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A rapid soundscape analysis to quantify conservation benefits of temperate agroforestry systems using low-cost technology

Bobryk, Christopher W., Rega-Brodsky, Christine C., Bardhan, Sougata, Farina, Almo, He, Hong S., Jose, Shibu
Agroforestry systems 2016 v.90 no.6 pp. 997-1008
acoustics, forests, habitat conservation, habitats, land use, monitoring, pecans, silvopastoral systems, soybeans, species diversity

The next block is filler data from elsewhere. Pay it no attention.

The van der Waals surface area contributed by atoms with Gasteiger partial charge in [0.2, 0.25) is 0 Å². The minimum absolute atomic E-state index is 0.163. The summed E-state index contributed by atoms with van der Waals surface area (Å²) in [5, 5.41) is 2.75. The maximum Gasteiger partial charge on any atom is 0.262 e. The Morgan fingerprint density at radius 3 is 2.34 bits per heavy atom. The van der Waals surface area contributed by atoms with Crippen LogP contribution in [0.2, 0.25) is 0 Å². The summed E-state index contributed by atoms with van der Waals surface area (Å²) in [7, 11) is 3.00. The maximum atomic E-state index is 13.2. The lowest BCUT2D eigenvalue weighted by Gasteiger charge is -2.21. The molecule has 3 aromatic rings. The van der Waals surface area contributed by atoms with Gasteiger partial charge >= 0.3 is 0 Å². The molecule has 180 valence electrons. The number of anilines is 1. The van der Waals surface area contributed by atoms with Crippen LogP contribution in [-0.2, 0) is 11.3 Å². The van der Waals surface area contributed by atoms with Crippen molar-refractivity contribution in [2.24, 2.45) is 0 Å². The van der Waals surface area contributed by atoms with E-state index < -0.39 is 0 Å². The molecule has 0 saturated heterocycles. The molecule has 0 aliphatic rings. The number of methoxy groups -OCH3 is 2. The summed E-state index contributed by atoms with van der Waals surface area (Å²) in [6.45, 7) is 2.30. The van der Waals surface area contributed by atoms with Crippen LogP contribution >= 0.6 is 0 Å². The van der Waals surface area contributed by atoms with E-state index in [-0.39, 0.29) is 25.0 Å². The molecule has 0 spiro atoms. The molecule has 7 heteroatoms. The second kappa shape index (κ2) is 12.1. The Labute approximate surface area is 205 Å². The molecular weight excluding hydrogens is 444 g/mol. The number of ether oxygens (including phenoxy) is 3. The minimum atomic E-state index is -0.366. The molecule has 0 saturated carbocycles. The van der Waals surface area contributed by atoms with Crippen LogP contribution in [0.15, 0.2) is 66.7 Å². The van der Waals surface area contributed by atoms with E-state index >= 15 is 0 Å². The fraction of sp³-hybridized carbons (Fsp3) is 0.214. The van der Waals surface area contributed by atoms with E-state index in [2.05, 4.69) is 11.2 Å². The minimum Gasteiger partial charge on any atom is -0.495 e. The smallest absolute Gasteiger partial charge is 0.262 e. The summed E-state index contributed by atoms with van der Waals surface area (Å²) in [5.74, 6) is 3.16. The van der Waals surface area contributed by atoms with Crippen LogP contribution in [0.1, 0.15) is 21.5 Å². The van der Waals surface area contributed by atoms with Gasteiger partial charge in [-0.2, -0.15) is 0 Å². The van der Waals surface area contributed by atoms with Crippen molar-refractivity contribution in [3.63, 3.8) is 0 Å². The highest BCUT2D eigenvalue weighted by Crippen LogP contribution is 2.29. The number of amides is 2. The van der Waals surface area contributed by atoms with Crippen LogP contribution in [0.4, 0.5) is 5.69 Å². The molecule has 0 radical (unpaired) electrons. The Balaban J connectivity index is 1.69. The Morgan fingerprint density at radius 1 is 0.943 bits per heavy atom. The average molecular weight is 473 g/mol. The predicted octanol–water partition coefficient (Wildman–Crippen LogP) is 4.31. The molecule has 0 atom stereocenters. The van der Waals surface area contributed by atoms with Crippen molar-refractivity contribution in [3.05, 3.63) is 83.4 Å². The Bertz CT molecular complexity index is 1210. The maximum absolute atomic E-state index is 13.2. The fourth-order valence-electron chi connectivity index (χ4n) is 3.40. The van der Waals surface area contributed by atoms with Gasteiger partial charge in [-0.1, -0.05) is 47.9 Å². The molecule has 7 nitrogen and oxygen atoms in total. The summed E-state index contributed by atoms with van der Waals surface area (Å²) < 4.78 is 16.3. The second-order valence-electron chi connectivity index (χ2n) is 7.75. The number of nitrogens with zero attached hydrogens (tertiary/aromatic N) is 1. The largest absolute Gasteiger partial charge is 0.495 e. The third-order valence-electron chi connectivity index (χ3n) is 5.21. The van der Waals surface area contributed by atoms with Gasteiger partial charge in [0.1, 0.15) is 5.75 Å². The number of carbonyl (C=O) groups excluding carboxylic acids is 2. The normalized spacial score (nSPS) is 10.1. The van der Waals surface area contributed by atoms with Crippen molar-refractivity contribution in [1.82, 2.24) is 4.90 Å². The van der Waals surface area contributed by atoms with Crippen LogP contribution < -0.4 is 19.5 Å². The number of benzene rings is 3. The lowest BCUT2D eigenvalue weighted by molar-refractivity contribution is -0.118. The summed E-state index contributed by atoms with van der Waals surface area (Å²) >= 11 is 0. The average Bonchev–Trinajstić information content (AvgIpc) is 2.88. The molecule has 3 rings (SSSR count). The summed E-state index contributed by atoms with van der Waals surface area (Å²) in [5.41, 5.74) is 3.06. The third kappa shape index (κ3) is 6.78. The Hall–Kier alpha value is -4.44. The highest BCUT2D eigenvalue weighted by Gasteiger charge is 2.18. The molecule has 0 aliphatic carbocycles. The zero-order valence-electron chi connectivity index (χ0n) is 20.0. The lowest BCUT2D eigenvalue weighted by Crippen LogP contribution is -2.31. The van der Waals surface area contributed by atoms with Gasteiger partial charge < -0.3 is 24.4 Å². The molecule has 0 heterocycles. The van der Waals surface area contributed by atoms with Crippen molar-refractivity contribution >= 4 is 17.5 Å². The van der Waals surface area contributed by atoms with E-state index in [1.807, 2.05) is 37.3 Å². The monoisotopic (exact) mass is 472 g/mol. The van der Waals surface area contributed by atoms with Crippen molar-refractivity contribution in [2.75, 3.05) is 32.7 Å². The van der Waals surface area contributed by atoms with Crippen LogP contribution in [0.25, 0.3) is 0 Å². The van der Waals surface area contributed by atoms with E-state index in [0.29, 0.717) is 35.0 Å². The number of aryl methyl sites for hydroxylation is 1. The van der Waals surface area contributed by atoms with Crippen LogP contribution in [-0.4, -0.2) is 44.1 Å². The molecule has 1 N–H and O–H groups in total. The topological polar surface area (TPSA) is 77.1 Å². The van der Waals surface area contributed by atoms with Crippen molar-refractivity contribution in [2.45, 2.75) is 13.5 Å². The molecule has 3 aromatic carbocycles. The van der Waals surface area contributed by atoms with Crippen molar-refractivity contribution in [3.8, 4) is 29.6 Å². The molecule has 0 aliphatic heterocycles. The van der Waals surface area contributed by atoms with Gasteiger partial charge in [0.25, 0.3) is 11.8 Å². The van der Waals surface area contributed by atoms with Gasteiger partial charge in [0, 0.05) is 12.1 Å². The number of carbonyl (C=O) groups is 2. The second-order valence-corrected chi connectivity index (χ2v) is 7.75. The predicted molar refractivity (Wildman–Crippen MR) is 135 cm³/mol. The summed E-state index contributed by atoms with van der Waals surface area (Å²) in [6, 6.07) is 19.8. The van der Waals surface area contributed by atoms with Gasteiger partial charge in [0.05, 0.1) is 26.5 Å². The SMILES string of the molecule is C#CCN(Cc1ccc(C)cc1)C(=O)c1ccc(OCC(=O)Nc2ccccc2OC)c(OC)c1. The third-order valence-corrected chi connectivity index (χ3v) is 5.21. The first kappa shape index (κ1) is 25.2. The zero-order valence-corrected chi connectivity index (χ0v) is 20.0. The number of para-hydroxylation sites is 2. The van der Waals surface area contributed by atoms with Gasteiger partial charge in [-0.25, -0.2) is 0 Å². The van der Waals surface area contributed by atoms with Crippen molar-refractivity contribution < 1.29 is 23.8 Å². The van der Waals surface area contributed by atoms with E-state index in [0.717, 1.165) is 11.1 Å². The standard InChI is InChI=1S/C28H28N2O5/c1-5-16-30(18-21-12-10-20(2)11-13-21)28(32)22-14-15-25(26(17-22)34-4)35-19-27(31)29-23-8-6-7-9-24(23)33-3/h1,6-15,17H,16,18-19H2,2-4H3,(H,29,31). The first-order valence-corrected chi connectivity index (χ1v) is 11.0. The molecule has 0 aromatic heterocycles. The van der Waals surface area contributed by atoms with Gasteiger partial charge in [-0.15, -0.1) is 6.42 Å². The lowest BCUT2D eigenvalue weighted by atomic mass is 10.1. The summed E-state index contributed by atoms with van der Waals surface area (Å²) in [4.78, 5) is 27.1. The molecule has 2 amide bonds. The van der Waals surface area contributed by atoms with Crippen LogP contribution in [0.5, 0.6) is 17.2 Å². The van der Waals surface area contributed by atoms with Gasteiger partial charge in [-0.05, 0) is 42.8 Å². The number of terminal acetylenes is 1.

Quantifying the impacts of agroforestry systems (AFS) on habitat conservation remains a challenge due to difficulties in accounting for differences in scales, AFS configurations, and inadequate measures of species dynamics within practical time frames. The field of soundscape ecology offers new perspectives and tools to efficiently collect information on species richness and has a potential to be used as a holistic measure for indicating changes in habitat conditions. The objective of this investigation was to conduct a rapid soundscape assessment using low-cost technology and evaluate the efficacy of using sounds as an indicator for monitoring and assessing species richness within AFS. A series of low-cost recorders were placed within two AFS (pecan alley crop and silvopasture) and two control habitats (natural forest and soybean monoculture). The acoustic complexity index (ACI) was used as the metric to quantify the sonic environment. Results indicated a weak, but significant relationship (R² = 0.30) between the ACI and overall structural complexity, measured using median heights, across different land-use systems. There was a stronger relationship (R² = 0.53) between the ACI metric and soundscape composition, which was defined by overall species richness. This study demonstrated the usefulness of conducting a rapid, low-cost soundscape analysis that quantified the effects of different land-use systems on species richness. This research also helped provide evidence of the significance of AFS as an integrative land-use system with beneficial characteristics that have potential to promote both production and ecological conservation.